A Mexican Monkey Wrench

Now let’s talk about trade. Negotiators from the US, Canada, and Mexico are meeting in Mexico City this week for Round 7 of the heavyweight fight over the rewrite of NAFTA. It’s not the various stories coming out of the White House that matter most for the deal’s fate. It’s the looming July 1 presidential election in Mexico that might just change everything.


There’s a good chance Mexican voters will elect Andres Manuel Lopez Obrador as president. AMLO doesn’t much care for Donald Trump, and he doesn’t care for NAFTA — though he knows he might have to live with both, and he’s been careful in his public comments. Those now at the bargaining table want a new deal done before the election gives AMLO a chance to complicate matters further.

Maybe the deal will be done before Mexico votes. Maybe it won’t, but an AMLO victory will focus minds on finishing things before he can be inaugurated president in December. Or maybe, AMLO becomes president, swaps out the entire Mexican negotiating team, says many things that make Trump mad, and the bargaining gets more complicated than ever.

A lot of people in all three countries want NAFTA to survive, but that guarantees nothing. Stay tuned.

The Paris Call for Trust and Security in Cyberspace launched in 2018 with the commitment of signatories to stand up to cyber threats like election interference, attacks on critical infrastructure, and supply chain vulnerabilities. Last week, on the first anniversary of the call, the number of signatories has nearly tripled to more than 1,000 and now includes 74 nations; more than 350 international, civil society and public sector organizations; and more than 600 private sector entities. These commitments to the Paris Call from around the world demonstrate a widespread, global, multi-stakeholder consensus about acceptable behavior in cyberspace.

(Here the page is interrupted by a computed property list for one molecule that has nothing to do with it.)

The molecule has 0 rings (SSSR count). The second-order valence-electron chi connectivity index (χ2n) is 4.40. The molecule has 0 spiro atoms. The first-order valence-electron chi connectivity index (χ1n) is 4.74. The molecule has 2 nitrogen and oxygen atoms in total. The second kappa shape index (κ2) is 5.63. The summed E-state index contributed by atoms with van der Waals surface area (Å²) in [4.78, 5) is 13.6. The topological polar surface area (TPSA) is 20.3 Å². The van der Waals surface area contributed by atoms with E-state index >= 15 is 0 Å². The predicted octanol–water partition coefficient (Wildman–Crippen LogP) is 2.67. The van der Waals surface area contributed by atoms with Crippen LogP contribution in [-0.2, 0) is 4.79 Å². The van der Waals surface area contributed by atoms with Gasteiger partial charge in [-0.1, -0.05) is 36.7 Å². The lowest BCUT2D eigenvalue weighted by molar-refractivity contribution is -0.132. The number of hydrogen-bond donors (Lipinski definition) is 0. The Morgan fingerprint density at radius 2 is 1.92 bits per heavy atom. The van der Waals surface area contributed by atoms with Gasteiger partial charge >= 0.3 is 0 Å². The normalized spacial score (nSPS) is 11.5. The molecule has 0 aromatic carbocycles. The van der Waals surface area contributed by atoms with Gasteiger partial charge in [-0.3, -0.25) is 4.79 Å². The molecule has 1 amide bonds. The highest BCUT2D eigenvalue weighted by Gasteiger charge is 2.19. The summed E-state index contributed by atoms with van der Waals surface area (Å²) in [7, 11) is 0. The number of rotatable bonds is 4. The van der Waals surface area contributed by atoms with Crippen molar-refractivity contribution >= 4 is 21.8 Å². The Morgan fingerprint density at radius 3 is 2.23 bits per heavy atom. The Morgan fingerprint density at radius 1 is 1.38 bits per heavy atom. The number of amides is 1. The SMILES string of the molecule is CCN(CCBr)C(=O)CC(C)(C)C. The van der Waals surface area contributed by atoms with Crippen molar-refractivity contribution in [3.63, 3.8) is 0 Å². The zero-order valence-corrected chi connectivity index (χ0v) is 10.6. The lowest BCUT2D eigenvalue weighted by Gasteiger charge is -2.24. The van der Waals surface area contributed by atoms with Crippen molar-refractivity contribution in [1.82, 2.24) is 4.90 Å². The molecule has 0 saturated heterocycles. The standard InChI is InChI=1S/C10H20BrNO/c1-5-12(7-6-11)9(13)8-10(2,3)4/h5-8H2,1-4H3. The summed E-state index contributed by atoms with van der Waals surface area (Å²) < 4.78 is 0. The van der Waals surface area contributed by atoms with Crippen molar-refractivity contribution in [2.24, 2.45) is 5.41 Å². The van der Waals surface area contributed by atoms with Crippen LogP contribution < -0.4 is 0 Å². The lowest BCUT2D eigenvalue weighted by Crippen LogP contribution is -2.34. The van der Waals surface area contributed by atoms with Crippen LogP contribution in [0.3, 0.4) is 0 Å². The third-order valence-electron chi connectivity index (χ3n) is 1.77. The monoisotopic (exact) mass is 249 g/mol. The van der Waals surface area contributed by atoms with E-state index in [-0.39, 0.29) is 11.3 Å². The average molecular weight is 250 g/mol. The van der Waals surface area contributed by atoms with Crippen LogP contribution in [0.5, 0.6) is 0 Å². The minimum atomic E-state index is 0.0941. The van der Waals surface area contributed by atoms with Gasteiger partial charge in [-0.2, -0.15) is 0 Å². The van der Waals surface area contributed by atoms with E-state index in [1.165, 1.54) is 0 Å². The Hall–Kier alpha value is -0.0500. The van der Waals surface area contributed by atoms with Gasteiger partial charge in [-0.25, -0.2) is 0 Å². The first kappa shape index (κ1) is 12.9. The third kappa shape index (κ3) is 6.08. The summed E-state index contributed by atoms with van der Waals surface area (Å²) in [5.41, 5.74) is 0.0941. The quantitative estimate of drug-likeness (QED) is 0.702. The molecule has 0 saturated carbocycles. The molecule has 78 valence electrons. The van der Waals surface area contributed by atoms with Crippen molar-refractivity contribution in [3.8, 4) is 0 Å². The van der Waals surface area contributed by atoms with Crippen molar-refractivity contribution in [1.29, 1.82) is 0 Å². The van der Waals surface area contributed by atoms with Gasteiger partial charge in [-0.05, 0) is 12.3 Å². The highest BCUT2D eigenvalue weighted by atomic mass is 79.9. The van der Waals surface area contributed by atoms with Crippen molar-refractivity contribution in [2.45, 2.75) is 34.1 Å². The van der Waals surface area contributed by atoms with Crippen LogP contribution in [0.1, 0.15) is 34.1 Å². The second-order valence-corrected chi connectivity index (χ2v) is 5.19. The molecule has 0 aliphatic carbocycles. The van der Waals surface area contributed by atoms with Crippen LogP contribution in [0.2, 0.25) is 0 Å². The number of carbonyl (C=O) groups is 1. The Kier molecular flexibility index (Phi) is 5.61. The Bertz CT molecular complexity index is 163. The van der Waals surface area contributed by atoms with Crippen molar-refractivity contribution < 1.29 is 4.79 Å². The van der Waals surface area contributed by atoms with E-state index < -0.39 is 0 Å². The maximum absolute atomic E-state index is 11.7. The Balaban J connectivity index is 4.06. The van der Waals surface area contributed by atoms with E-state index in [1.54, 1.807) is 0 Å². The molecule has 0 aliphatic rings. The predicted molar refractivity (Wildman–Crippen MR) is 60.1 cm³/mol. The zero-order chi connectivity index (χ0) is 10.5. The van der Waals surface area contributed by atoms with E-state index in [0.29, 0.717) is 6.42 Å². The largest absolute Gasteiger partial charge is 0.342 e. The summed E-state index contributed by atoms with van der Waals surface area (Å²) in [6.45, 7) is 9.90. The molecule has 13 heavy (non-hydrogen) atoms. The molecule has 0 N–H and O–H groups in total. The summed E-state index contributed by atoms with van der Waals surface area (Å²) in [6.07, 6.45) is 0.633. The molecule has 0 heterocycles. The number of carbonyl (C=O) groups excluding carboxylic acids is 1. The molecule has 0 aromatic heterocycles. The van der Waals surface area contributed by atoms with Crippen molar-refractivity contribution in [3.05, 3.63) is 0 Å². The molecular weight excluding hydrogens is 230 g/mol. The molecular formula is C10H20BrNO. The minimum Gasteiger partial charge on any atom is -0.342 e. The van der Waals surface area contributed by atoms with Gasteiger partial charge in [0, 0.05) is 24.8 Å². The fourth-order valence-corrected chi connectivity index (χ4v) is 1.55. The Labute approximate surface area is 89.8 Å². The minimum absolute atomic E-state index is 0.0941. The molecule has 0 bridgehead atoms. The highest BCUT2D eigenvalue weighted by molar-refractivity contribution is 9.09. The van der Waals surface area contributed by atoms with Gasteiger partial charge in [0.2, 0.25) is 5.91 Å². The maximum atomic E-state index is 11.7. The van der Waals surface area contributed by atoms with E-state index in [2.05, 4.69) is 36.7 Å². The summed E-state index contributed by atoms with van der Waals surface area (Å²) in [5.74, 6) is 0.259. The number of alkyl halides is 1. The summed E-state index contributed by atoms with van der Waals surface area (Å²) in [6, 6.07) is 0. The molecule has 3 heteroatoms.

Read More at Microsoft On The Issues.

What changes now that the U.S. softened its position on Israeli settlements?

Well, I mean, not a lot. I mean, keep in mind that this is also the administration that moved the embassy to Jerusalem, from Tel Aviv. Everyone said that was going to be a massive problem. Ultimately, not many people cared. Same thing with recognition of Golan Heights for Israel. This is just one more give from the Americans to the Israelis in the context of a region that doesn't care as much as they used to about Israel - Palestine.

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Bolivia's polarizing interim president: After Bolivian president Evo Morales and his deputies were pushed out of office for rigging last month's presidential election, little-known opposition Senator Jeanine Añez took office as interim leader. Añez has promised to guide the country toward a "national consensus" ahead of new elections in January, but she's already risked deepening political divides. On day one, she lugged a giant bible into office, in a perceived swipe at Morales, who had elevated popular indigenous traditions that the ultra-conservative Ms. Añez once called "satanic." She's also abruptly reoriented the country's foreign ties toward Latin America's conservative governments. On her watch, at least eight pro-Morales protesters have been killed by the authorities. Morales himself, exiled in Mexico, says he's the victim of a coup and wants to run in the elections. Añez says he's barred, but his MAS political party still controls both houses of congress and has to be a partner for any smooth transition. Some compromise is necessary, but things don't seem to be going that way.

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2,887: Japan's Prime Minister Shinzo Abe has now broken a century-old record to become the longest serving PM in Japan's history, at 2,887 days. It's a stunning feat for a premier who made a political comeback after quitting in 2007 due to a series of embarrassing scandals.

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